The relative costs of different waste treatment options have been outlined in a study by Waste and Resources Action Programme (WRAP). The Gate Fees Report 2008 is based on a survey carried out in late 2007 and relies on information supplied by local authorities and waste management companies.

In the report WRAP say: “The aim of this study is to increase price transparency, and, through improving the flow of information, to enhance the efficiency with which the waste management market operates.”

Treatment Grade/material/type of facility Median Range
MRF Cans/plastic/paper/card
The above plus glass
-£4 – £70
Composting Open-air windrow
In Vessel
Anaerbobic digestion

n.a. £30-£60
Landfill Gate fee only
Gate fee plus landfill tax
Incineration All facilities
Post-2000 facilities

£53 n.a.
Wood reprocessors Grade A
Grade B
Grade D
Source: WRAP Gate Fees Report, 2008

According to LetsRecycle, “The survey, which was carried out across a broad regional distribution in England, Scotland and Wales, will be repeated on an annual basis to ensure that the market continues to have timely and accurate data”.

The report also includes the following:

At some stage, for some facilities, competition for material may become a more important determinant of price than increasing landfill cost, at least for the material that is not “locked in” to longer-term contracts…As competition increases, there may be greater potential for local authorities to ‘shop around’ to find the best deal.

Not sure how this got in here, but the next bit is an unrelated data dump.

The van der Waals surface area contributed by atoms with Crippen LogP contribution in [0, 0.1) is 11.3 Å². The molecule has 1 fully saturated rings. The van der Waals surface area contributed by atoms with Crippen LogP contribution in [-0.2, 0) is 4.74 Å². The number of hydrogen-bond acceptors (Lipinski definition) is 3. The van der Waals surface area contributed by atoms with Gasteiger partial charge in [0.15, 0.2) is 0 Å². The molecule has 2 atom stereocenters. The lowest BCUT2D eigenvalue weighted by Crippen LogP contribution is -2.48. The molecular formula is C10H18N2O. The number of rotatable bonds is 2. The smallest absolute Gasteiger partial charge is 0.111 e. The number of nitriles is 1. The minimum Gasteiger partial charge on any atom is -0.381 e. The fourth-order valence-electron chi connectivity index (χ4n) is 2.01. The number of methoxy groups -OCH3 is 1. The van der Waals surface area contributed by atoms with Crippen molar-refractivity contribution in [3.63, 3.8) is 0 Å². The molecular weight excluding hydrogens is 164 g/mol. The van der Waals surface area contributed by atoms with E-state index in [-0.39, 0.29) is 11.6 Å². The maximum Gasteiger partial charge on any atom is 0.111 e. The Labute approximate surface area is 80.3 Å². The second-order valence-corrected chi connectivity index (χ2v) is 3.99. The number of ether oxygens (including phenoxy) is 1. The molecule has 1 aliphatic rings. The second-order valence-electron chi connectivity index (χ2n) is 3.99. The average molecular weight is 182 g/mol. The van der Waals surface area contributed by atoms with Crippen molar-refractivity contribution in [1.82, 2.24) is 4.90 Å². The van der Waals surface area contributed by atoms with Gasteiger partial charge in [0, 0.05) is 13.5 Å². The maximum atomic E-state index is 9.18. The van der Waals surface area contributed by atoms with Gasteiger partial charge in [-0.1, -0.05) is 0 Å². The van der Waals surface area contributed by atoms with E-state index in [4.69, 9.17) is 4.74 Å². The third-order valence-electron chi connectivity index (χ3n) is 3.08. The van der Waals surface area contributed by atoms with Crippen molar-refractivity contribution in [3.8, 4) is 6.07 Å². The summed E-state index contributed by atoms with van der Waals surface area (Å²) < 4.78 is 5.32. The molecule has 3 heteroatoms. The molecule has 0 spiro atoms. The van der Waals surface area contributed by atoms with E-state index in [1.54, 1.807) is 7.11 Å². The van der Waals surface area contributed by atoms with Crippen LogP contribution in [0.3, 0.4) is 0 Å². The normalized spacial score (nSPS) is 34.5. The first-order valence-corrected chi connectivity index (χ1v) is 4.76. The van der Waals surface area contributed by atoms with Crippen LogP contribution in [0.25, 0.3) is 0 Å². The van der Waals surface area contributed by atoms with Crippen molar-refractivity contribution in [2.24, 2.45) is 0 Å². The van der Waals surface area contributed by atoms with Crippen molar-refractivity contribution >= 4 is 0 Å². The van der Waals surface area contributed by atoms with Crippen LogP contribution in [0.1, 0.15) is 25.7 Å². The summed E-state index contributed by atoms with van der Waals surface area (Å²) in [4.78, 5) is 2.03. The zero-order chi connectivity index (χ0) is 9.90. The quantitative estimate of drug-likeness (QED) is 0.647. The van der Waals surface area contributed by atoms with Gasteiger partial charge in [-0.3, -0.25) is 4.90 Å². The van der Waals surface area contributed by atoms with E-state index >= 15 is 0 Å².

For incineration, WRAP found that information on gate fees was ‘blurred’ because of the integrated nature of many contracts under which they were operated. In general terms, however, it found that older facilities had a lower gate fee than newer ones, possibly reflecting the nature of contracts and inflation. It added: “There is some evidence of economies of scale in costs – i.e. larger scale facilities exhibit lower unit treatment cots per tonne but the evidence that this implies lower gate fees is weaker.”

An earlier report, from February 2008, written by Eunomia Research & Consulting Ltd. in association with TOBIN Consulting Engineers, entitled Meeting Ireland’s Waste targets: The Role of MBT, also sets out the relative costs of various waste treatments.

Their assessment of the external costs of different options for dealing with residual waste indicates lower environmental costs associated with MBT operating in stabilisation mode than from the landfilling of untreated waste, or incineration.

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